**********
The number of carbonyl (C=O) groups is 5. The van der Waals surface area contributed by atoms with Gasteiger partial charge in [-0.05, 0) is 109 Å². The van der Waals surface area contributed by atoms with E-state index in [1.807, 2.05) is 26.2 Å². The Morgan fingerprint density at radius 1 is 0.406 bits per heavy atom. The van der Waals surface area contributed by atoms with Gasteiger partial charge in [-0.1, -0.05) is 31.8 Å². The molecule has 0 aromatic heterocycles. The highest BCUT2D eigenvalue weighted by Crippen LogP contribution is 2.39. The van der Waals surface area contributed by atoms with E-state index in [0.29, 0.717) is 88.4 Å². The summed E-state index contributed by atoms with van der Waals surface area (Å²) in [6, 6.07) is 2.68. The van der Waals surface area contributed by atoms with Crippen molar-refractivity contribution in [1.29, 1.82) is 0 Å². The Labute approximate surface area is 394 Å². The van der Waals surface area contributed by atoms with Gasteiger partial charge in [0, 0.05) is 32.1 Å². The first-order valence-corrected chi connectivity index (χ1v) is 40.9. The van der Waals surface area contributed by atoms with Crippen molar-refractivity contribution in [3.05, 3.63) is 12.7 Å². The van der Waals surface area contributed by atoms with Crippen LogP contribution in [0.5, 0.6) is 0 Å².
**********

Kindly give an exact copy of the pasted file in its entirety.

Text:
The number of carbonyl (C=O) groups is 5. The van der Waals surface area contributed by atoms with Gasteiger partial charge in [-0.05, 0) is 109 Å². The van der Waals surface area contributed by atoms with E-state index in [1.807, 2.05) is 26.2 Å². The Morgan fingerprint density at radius 1 is 0.406 bits per heavy atom. The van der Waals surface area contributed by atoms with Gasteiger partial charge in [-0.1, -0.05) is 31.8 Å². The molecule has 0 aromatic heterocycles. The highest BCUT2D eigenvalue weighted by Crippen LogP contribution is 2.39. The van der Waals surface area contributed by atoms with E-state index in [0.29, 0.717) is 88.4 Å². The summed E-state index contributed by atoms with van der Waals surface area (Å²) in [6, 6.07) is 2.68. The van der Waals surface area contributed by atoms with Crippen molar-refractivity contribution in [1.29, 1.82) is 0 Å². The Labute approximate surface area is 394 Å². The van der Waals surface area contributed by atoms with Gasteiger partial charge in [0, 0.05) is 32.1 Å². The first-order valence-corrected chi connectivity index (χ1v) is 40.9. The van der Waals surface area contributed by atoms with Crippen molar-refractivity contribution in [3.05, 3.63) is 12.7 Å². The van der Waals surface area contributed by atoms with Crippen LogP contribution in [0.5, 0.6) is 0 Å².